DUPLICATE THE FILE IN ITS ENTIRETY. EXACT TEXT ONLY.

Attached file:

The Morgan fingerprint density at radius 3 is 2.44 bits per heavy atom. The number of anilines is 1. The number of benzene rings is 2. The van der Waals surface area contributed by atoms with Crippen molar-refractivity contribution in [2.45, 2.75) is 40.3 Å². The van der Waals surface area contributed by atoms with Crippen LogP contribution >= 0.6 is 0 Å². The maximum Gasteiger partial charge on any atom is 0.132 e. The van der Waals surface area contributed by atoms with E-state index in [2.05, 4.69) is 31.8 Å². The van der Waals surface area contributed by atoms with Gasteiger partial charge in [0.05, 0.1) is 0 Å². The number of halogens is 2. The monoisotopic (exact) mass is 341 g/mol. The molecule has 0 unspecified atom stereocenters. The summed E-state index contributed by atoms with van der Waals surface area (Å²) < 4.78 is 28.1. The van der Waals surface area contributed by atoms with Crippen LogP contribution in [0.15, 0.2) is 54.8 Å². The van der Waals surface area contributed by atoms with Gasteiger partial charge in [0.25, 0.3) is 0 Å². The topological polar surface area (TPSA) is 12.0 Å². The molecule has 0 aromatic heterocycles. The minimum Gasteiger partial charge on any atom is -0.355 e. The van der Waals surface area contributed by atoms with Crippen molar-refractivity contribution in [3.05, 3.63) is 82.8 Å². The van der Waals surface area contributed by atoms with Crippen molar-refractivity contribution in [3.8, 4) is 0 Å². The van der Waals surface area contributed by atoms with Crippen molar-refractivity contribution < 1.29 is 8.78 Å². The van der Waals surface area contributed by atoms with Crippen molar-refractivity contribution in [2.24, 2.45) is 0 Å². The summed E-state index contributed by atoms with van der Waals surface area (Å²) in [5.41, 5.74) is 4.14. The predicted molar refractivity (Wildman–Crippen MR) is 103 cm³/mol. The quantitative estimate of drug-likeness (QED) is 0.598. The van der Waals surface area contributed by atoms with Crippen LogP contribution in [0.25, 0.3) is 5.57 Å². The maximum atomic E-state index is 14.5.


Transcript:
The Morgan fingerprint density at radius 3 is 2.44 bits per heavy atom. The number of anilines is 1. The number of benzene rings is 2. The van der Waals surface area contributed by atoms with Crippen molar-refractivity contribution in [2.45, 2.75) is 40.3 Å². The van der Waals surface area contributed by atoms with Crippen LogP contribution >= 0.6 is 0 Å². The maximum Gasteiger partial charge on any atom is 0.132 e. The van der Waals surface area contributed by atoms with E-state index in [2.05, 4.69) is 31.8 Å². The van der Waals surface area contributed by atoms with Gasteiger partial charge in [0.05, 0.1) is 0 Å². The number of halogens is 2. The monoisotopic (exact) mass is 341 g/mol. The molecule has 0 unspecified atom stereocenters. The summed E-state index contributed by atoms with van der Waals surface area (Å²) < 4.78 is 28.1. The van der Waals surface area contributed by atoms with Crippen LogP contribution in [0.15, 0.2) is 54.8 Å². The van der Waals surface area contributed by atoms with Gasteiger partial charge in [0.25, 0.3) is 0 Å². The topological polar surface area (TPSA) is 12.0 Å². The molecule has 0 aromatic heterocycles. The minimum Gasteiger partial charge on any atom is -0.355 e. The van der Waals surface area contributed by atoms with Crippen molar-refractivity contribution in [3.05, 3.63) is 82.8 Å². The van der Waals surface area contributed by atoms with Crippen molar-refractivity contribution in [3.8, 4) is 0 Å². The van der Waals surface area contributed by atoms with Crippen molar-refractivity contribution < 1.29 is 8.78 Å². The van der Waals surface area contributed by atoms with Crippen molar-refractivity contribution in [2.24, 2.45) is 0 Å². The summed E-state index contributed by atoms with van der Waals surface area (Å²) in [5.41, 5.74) is 4.14. The predicted molar refractivity (Wildman–Crippen MR) is 103 cm³/mol. The quantitative estimate of drug-likeness (QED) is 0.598. The van der Waals surface area contributed by atoms with Crippen LogP contribution in [0.25, 0.3) is 5.57 Å². The maximum atomic E-state index is 14.5.